The third characteristic of these men then is that they work together as one. Why do I say that? Well, if one of them is not pulling his own weight, or if they are not coordinated, the mat will capsize and their friend would fall! Already paralyzed and then you add another head trauma, what would he end up – a vegetable!
So after the debris and dust settled, and after the sunlight shone through the hole on the roof, people inside the house saw the four men and their paralyzed friend on the mat. But Jesus saw something more. Mark 2:5 said, “When Jesus saw their faith…” What did Jesus see? Their faith! Whose faith? Their. It is plural. It is the faith of the friends.
The fourth trait of these four men is that they have great faith in God. This just means that with our faith we can bring someone else to God, With our faith we can have someone else be blessed. With our faith someone else can receive healing.
But why did these men have such faith is Jesus? In Mark 1:33-34 (one chapter before our story) it recorded there that Jesus performed a miracle in Capernaum and many were healed, even before our story happened. I may not be able to prove this conclusively, but I want to believe that these four men have already witnessed the healing power of Jesus. Or maybe, one of them, or even all of them, were among those that Jesus healed before, and that’s why the have such a great faith in Him. They wanted to have their friend receive healing too.
My friends, unless we ourselves have witness the power of God, unless we ourselves have been healed, unless we ourselves have that relationship with God, we cannot bring others to Jesus.
If the characteristics of these four men, being men of action, being dedicated to their mission, working together as one, and having great faith in God, will be seen in our church or in our group, we will be successful in bringing others to Christ.
Let us consider now the paralytic man. Let us put on our doctor’s hat or perhaps our doctor’s white coat and examine our patient.
What was the cause of his paralysis? The Bible did not say. Was he a sinner? Jesus told him that his sins were forgiven, right?
During the time of Jesus, people with sickness, like leprosy, paralysis, or blindness are viewed as sinners, as people believe God is punishing them. Remember when the disciples asked Jesus about a blind men, and questioned whose sin it was, the blind man himself or is it his parents that caused the man to be blind?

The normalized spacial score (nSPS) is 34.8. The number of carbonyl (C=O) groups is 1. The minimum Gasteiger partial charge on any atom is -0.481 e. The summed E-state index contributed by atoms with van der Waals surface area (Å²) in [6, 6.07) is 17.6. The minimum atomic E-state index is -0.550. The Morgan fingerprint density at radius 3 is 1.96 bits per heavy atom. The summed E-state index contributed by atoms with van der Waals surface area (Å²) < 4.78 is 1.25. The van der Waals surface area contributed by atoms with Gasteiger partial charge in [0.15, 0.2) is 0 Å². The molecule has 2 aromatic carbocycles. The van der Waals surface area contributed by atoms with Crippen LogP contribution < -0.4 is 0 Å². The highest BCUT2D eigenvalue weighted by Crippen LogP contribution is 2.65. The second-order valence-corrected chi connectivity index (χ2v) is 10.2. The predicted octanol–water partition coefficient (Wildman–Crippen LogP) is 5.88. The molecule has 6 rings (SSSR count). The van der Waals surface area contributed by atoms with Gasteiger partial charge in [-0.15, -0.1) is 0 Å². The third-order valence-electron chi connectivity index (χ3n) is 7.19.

But there is a partial truth in this belief. Let’s explore the diseases in the Bible.
The word palsy in the Bible is translated from the Greek word paralytikos or paralyo meaning relaxing of the muscles or general weakness.
We know that there are many causes of paralysis. It could be genetics, like muscle dystrophy, or from trauma causing spinal injury, or cerebrovascular accident or stroke. Or it could also be from an infection.
In Biblical times, they have no idea about bacteria or viruses, yet God gave laws and regulation to his people, Israel, on how to prevent diseases from them. Like what we know now as universal precautions – avoid touching blood and bodily fluids or carcass of animal, or else they will be deemed unclean, and they have to wash their clothes and take a bath before they can join again the community. People with transmissible diseases, like leprosy were quarantined. They were also commanded to be faithful to their spouse, no extramarital activities. Why? Because that is how diseases were spread.
One infection that can cause paralysis is Syphilis, caused by the bacteria Treponema pallidum. In early stages of syphilis, it cause rash and wounds, but in late stages of this disease, it affects the nervous system causing paralysis. I’m sure all of us know how syphilis is transmitted.
There was an article in British Medical Journal, published back in 1949, that reported that syphilis was already rampant during ancient times. The article even claimed that many of the diseases described in the Bible could be caused by syphilis.
With prostitution being widespread during Jesus times, and in addition, pagan worship involves impure rituals and temple prostitution, thus, it is no surprise that this disease was prevalent.
Another STD is gonorrhea. When a pregnant woman is infected with gonorrhea and she gave birth, her newborn can get infected and this can cause blindness. So when the disciples asked Jesus whose sin it was on why the man was blind, there is some truth in it, right?